Snapchat, known as the mobile app for sending short-lived photos and videos, is currently pursuing a round of funding that could raise its valuation to $19 billion.
At that level, Snapchat will become one of the highest-valued private companies in Silicon Valley. It would only be outranked by mobile car-booking giant Uber and Chinese smartphone maker Xiaomi, which are worth $40 and $45 billion, respectively. All three make up the top three start-ups backed by venture capital firms.
Snapchat lets users take and send photos and videos that disappear seconds after they’ve been seen. Users also have the option to add media to their public “story.”
The company stated that its users, many of whom are in their teens, send more than 700 million disappearing “snaps” and view over 500 million stories daily.
Calls to monetize the company resulted in the app debuting ads that disappear shortly after they’re viewed, much like the app’s primary content.
Despite numerous comparisons to Facebook (NASDAQ: FB) and Twitter (NYSE: TWTR), Snapchat has promised not to use any demographic information about its users to tailor ads to individuals, unlike its social media competition.
Some investors would balk at the prospect of investing in a social media company that doesn’t serve ads based on users’ interests and activities, but so far, that hasn’t slowed down Snapchat’s meteoric rise in value.
Last month, Snapchat took its first large step toward generating meaningful revenue.
It launched Discover, a section intended to turn its app into an entertainment destination. Discover features original articles, video, and photos produced specifically for the app from 11 different channels including CNN, ESPN, Comedy Central, National Geographic, Vice, and Yahoo News.
Vice released a report on Chinese bitcoin mining on Discover first, where it was viewable for 24 hours before disappearing and appearing elsewhere.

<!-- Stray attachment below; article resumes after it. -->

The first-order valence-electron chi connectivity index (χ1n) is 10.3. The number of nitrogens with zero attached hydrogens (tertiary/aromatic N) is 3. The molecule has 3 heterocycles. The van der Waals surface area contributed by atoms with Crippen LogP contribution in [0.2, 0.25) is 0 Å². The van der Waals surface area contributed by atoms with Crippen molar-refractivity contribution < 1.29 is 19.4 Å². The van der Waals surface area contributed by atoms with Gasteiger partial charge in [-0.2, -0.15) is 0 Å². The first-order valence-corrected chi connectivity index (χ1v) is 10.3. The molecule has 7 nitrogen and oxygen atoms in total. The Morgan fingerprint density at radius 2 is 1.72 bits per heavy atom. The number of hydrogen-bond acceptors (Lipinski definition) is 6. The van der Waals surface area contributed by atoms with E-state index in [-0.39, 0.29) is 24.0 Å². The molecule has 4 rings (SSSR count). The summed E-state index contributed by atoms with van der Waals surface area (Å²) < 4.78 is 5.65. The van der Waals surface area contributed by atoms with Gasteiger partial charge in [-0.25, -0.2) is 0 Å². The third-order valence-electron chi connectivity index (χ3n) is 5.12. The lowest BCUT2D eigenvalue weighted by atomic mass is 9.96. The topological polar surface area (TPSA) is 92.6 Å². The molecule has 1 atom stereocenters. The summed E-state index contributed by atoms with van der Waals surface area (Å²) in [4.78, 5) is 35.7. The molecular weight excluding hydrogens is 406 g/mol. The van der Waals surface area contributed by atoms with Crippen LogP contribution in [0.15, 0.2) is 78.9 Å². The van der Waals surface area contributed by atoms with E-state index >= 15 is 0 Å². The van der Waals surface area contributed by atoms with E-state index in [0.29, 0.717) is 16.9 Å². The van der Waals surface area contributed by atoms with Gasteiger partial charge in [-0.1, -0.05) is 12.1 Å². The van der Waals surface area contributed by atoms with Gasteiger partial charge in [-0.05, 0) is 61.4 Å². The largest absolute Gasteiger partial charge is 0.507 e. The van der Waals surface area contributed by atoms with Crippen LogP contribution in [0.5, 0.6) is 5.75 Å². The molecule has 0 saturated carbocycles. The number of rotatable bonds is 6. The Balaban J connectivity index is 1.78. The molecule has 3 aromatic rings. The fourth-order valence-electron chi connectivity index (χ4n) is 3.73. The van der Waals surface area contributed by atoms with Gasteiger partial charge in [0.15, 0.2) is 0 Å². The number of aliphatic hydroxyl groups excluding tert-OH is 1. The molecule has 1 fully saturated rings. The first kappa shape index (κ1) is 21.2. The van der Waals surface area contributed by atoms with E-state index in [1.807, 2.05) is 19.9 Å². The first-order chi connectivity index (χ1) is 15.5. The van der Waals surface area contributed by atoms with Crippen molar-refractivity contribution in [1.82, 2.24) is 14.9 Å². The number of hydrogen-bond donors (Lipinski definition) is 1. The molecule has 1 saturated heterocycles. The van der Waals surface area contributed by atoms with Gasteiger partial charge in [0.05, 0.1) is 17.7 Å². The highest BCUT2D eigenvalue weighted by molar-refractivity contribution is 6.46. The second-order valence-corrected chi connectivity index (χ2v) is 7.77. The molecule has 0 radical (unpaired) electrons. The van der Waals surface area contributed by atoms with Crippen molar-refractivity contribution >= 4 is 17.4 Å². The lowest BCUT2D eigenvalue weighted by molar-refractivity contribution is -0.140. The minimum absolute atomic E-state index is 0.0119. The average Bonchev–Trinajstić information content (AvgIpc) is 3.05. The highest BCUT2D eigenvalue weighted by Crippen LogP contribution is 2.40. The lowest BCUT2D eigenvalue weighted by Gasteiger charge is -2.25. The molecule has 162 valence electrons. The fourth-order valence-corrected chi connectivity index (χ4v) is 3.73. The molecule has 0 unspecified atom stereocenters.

The Los Angeles-based company has also announced plans to produce its own original media content, including its own superhero series in which YouTube and Vine “celebrities” are featured in short clips.
Following its creation in 2011 by three Stanford University students, Snapchat’s valuation has skyrocketed. Founder and CEO Evan Spiegel rejected a $3 billion acquisition offer from Facebook in 2013 and then went on to raise funds for a $10 billion valuation this time last year.
So how did Snapchat go from $3 to $19 billion? As of January 24th, Snapchat was used by 29% of Apple (NASDAQ: AAPL) iPhone users in the United States. Its popularity tops that of many similar apps including Twitter’s Vine.
Snapchat is also gaining ground on Facebook’s photo-sharing application, Instagram, which has 300 million active monthly users.
Investors are constantly on the lookout for the next Facebook or Twitter, but Snapchat’s current approach isn’t going to make it the next anything. Its noble decision not to exploit its users’ demographic information is going to do great things for Snapchat’s reputation but not necessarily its pocketbook.
Since its inception, the company has spent little time introducing products that could boost its bottom line and more time focused on attracting new users. But that’s in the past now.
We’ll soon see if Snapchat can perform well enough to earn its $19 billion price tag.